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Chicago IL, United States
Submitted by matzleeach on September 24, 2009 at 5:09 PM.
I was on amazon.com reading chess books recommendation and I can across this wonderful and insightful actical by David Small. To me, this answer my question " how to improve pattern recognition and what books and software to buy. I hope that you will...Read more »
posted in matzleeach's Blog
7496 reads |
I enjoyed playing Chess very much. I'm an amateur working and studying to improve. I meet lots of wonderful people playing this game. Chess make me whole and humble.
From The End to The Beginning
Once these book are read and understand then I will start on endgames study
Then I will read The Middlegame book 1 & 2 by Euwe and Kramer and Modern Chess Strategy by Pachman
Then back to working on pawns
Read Pawn Struture Chess by Soltis then The Ideas behind the Chess Opening by Fine.
Also, John Watson's Mastering the Chess Opening Vol: 1-3
One a everyday basic I will be solving tactical puzzles form The the Complete Chess Workout By Palliser, Combinative Motfifs by M. Blokh, Practical Chess Exercices by Ray Cheng, and Sharpen your Tactic by GM Lein and Boris Archangelsky. That goes well with this training because it doesn't give you a hint what to look for.
Also, I will go over two GM games daily from these books
Very useful advice:
Winning Chess Endings by Yasser Seirawan (International Grand Master), page viii
“Studying the endgame will teach you how to land those “won” positions and to avoid the bad ones. Although some middlegames or openings end in a decisive checkmate or perpetual check, most games come down to an ending in which the game is well balanced and ends in a draw, or one in which the stronger side tries to force the advantage and gain victory. You will have a decided advantage if you have a good grasp on ending strategies.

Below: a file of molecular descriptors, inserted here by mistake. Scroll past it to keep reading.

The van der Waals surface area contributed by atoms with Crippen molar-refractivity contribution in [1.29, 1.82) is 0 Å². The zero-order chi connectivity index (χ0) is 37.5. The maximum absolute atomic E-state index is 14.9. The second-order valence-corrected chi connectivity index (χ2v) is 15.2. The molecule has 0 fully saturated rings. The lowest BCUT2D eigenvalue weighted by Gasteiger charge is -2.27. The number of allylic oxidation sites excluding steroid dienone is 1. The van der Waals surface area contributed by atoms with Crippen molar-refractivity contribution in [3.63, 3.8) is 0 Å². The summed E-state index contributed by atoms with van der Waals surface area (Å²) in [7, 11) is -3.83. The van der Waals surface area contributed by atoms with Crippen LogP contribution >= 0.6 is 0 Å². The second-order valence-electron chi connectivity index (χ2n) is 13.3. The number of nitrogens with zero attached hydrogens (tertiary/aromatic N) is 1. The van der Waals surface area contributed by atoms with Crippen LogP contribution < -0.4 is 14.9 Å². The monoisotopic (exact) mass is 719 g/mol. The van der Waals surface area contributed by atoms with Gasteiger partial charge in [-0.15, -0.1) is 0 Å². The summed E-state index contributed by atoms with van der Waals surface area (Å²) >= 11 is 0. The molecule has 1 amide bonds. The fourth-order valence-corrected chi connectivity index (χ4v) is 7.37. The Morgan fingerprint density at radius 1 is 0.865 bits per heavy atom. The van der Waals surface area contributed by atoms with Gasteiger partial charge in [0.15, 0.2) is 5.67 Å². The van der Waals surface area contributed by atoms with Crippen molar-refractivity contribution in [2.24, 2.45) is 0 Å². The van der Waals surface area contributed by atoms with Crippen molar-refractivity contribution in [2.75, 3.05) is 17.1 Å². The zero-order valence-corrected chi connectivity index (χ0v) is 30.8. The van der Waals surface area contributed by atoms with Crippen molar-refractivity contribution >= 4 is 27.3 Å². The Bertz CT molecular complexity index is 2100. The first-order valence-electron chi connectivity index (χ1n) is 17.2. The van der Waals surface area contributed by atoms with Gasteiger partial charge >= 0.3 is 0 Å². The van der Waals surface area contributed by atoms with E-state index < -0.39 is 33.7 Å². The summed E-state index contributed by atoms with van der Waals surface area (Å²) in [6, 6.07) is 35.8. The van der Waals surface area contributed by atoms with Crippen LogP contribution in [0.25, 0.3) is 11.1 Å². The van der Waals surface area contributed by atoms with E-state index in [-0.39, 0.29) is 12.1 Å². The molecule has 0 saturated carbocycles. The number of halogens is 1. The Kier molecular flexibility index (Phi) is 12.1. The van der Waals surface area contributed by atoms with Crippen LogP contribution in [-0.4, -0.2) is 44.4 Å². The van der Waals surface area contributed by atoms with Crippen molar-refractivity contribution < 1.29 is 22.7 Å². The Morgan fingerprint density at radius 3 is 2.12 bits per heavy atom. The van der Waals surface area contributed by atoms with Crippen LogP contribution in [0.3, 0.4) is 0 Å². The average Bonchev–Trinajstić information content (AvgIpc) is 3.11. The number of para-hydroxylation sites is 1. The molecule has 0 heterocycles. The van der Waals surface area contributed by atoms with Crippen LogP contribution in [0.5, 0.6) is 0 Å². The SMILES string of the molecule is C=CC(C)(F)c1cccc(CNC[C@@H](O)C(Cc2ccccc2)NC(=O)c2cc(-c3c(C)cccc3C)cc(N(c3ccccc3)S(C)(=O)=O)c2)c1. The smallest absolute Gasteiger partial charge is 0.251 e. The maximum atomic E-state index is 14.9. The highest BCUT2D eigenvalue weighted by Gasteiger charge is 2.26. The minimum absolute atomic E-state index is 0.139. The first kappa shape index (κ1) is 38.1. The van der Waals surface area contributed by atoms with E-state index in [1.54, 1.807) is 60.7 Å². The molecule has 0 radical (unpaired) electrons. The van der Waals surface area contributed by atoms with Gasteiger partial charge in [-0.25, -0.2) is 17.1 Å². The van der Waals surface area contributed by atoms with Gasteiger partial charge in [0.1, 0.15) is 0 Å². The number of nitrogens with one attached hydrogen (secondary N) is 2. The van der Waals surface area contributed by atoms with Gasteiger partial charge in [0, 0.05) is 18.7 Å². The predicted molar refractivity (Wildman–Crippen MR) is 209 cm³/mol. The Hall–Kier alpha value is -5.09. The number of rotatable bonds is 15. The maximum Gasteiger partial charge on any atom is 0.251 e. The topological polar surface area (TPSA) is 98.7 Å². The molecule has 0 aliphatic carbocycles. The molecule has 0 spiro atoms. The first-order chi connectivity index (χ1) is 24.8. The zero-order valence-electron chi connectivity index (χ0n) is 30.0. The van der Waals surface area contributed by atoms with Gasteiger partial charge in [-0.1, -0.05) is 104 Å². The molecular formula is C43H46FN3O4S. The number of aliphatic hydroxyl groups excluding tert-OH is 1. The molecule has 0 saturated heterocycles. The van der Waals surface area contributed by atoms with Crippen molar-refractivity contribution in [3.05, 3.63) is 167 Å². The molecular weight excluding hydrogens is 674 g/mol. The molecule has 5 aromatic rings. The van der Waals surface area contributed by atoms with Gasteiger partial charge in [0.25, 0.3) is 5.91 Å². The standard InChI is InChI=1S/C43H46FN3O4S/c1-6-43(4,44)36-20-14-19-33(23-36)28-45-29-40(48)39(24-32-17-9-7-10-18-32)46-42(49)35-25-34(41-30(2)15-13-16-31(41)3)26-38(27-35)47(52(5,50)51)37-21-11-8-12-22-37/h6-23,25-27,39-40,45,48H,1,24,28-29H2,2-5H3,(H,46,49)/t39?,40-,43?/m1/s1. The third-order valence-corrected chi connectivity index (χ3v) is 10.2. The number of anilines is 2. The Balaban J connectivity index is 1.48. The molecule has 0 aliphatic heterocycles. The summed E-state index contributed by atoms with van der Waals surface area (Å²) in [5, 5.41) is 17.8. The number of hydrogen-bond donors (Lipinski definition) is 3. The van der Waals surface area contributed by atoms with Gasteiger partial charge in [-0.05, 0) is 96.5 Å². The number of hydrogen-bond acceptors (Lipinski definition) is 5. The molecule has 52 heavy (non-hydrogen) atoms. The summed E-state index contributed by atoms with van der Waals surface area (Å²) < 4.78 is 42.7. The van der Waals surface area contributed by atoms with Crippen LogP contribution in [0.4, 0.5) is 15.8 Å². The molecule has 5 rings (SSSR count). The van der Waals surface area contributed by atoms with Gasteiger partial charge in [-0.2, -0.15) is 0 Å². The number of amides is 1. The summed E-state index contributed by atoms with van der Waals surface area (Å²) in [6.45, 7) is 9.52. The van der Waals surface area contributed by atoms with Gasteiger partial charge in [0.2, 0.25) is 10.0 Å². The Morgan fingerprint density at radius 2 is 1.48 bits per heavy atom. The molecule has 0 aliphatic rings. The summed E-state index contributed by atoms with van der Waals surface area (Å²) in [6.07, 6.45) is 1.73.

Furthermore, your skills in all facets of the game will improve. By learning in advance all those positions that won or drawn, you’ll be better to steer your way through the middlegame. The more experience you have in the ending, the better your own middlegame play becomes. Then, as you get better in the middlegame, you learn to choose openings that suit your middlegame tastes. In short, improving your endgame improves your whole game.”
A World Champion’s Guide to Chess by Susan Polgar (Grandmaster)
“I highly recommend that beginners and intermediate players work mostly with tactics and endgames and solve tactical exercises every day. Tactics and endgames are the foundations of chess. Opening study is important only at much higher levels such as expert, master, and beyond. It is enough for beginner and intermediate players to understand only the basic principles of chess openings. . . .
My father used to say: ‘Prepetition makes a master. Repetition makes you a better chess player.’ And he was right. Solving thousands of puzzles really helped me become the play that I am today. The point is not to memorize the actual positions but to remember the ideas, to recognize the patterns. Chess is largely a matter of pattern recognition. The more patterns you know, the better player you will be. It is said that an average grandmaster has a mental library of about 20,000 patterns, which includes tactical, strategic, and endgame patterns. The main aim of this book it help you build your own library of ideas.”
My best games as White
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